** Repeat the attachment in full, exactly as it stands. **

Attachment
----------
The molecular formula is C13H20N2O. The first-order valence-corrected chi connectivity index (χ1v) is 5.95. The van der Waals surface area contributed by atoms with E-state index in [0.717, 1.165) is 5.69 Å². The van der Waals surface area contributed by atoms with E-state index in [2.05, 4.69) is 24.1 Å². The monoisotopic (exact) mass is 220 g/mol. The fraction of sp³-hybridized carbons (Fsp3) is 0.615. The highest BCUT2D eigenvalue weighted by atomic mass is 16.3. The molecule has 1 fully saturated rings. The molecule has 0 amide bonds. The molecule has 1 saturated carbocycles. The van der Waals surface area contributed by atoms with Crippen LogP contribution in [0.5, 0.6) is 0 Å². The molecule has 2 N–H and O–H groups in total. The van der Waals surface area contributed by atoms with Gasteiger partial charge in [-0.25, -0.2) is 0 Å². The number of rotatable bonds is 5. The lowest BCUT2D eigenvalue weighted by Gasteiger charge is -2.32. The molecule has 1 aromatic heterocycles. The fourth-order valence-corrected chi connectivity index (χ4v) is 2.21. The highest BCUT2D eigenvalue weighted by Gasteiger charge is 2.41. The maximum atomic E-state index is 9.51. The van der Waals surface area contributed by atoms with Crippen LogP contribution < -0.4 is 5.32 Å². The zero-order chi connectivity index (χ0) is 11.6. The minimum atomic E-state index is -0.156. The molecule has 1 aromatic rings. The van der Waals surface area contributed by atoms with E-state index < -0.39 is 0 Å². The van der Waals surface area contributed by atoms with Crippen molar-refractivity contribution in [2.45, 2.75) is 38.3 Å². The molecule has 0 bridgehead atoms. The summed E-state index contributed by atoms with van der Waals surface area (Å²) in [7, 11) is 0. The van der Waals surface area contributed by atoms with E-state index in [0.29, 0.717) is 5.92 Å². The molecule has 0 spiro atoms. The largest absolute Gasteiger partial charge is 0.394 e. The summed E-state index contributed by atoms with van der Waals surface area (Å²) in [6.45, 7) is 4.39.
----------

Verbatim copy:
The molecular formula is C13H20N2O. The first-order valence-corrected chi connectivity index (χ1v) is 5.95. The van der Waals surface area contributed by atoms with E-state index in [0.717, 1.165) is 5.69 Å². The van der Waals surface area contributed by atoms with E-state index in [2.05, 4.69) is 24.1 Å². The monoisotopic (exact) mass is 220 g/mol. The fraction of sp³-hybridized carbons (Fsp3) is 0.615. The highest BCUT2D eigenvalue weighted by atomic mass is 16.3. The molecule has 1 fully saturated rings. The molecule has 0 amide bonds. The molecule has 1 saturated carbocycles. The van der Waals surface area contributed by atoms with Crippen LogP contribution in [0.5, 0.6) is 0 Å². The molecule has 2 N–H and O–H groups in total. The van der Waals surface area contributed by atoms with Gasteiger partial charge in [-0.25, -0.2) is 0 Å². The number of rotatable bonds is 5. The lowest BCUT2D eigenvalue weighted by Gasteiger charge is -2.32. The molecule has 1 aromatic heterocycles. The fourth-order valence-corrected chi connectivity index (χ4v) is 2.21. The highest BCUT2D eigenvalue weighted by Gasteiger charge is 2.41. The maximum atomic E-state index is 9.51. The van der Waals surface area contributed by atoms with Crippen LogP contribution < -0.4 is 5.32 Å². The zero-order chi connectivity index (χ0) is 11.6. The minimum atomic E-state index is -0.156. The molecule has 1 aromatic rings. The van der Waals surface area contributed by atoms with E-state index < -0.39 is 0 Å². The van der Waals surface area contributed by atoms with Crippen molar-refractivity contribution in [2.45, 2.75) is 38.3 Å². The molecule has 0 bridgehead atoms. The summed E-state index contributed by atoms with van der Waals surface area (Å²) in [7, 11) is 0. The van der Waals surface area contributed by atoms with E-state index in [0.29, 0.717) is 5.92 Å². The molecule has 0 spiro atoms. The largest absolute Gasteiger partial charge is 0.394 e. The summed E-state index contributed by atoms with van der Waals surface area (Å²) in [6.45, 7) is 4.39.